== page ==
Savings’ Buckets: I suggest dividing investments into Cash Reserves / Savings (Things that Pay Interest.) and Investment (Things that Accumulate.) Be sure to mention I-bonds when it comes to saving for retirement! The hidden jewel that no one seems to know about. I-bonds are like E-bonds but they pay interest in two components: a base interest rate and an inflation protector. Treasury Direct explains them better than I can. They have to be held for at least one year and there are penalties if cashed in before five years. Like E-bonds, the interest is tax deferred until they are cashed. And they pay interest for 30 years. It’s sweet. Buy at your local bank or via Treasury Direct.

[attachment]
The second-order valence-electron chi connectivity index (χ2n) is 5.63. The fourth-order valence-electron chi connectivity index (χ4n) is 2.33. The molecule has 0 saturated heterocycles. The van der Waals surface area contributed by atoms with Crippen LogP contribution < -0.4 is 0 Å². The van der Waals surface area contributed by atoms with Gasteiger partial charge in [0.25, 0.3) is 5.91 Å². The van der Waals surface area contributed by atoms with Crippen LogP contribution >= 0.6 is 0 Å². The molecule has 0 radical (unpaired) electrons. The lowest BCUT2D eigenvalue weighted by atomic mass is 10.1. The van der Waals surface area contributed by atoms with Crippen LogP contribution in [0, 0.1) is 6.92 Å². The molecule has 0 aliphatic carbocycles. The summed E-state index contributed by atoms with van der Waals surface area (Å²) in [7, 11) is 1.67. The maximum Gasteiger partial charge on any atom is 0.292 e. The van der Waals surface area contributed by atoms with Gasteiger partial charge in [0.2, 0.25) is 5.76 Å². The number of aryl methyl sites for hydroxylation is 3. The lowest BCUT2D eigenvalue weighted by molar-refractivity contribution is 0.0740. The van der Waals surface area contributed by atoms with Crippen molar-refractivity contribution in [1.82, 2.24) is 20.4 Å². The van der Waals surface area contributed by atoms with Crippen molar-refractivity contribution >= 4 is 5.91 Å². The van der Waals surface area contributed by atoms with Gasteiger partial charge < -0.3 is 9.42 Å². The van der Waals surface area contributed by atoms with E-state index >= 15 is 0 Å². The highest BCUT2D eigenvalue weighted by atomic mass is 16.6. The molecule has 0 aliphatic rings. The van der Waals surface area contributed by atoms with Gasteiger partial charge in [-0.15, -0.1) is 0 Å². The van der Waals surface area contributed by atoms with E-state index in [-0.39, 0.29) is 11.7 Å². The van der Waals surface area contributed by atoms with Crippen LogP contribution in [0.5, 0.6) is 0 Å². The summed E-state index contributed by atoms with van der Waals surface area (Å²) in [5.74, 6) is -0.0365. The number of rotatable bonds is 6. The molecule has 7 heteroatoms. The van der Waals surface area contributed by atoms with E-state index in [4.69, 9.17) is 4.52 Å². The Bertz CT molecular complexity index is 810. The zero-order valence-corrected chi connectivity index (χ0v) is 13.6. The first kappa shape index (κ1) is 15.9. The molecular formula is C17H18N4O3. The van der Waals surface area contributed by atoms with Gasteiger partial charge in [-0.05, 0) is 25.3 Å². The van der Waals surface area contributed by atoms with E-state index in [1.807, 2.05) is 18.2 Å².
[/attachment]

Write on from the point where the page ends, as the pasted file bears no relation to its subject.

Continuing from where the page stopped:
Thanks for today’s issue. I love your reliability. I’ve often been reflecting on much of what You so generously share with us. My friends, colleagues and clients are so appreciative, too! You are a remarkable Person! In deep Appreciation, and hoping to achieve one-tenth of what you are modeling for the rest of us. 

May you be filled with goodness, peace, and joy.

Bob Tschannen-Moran, MCC, BCC
LifeTrek Coaching International
121 Will Scarlet Lane
Williamsburg, VA 23185-5043

Telephone: 757-345-3452
Fax: 772-382-3258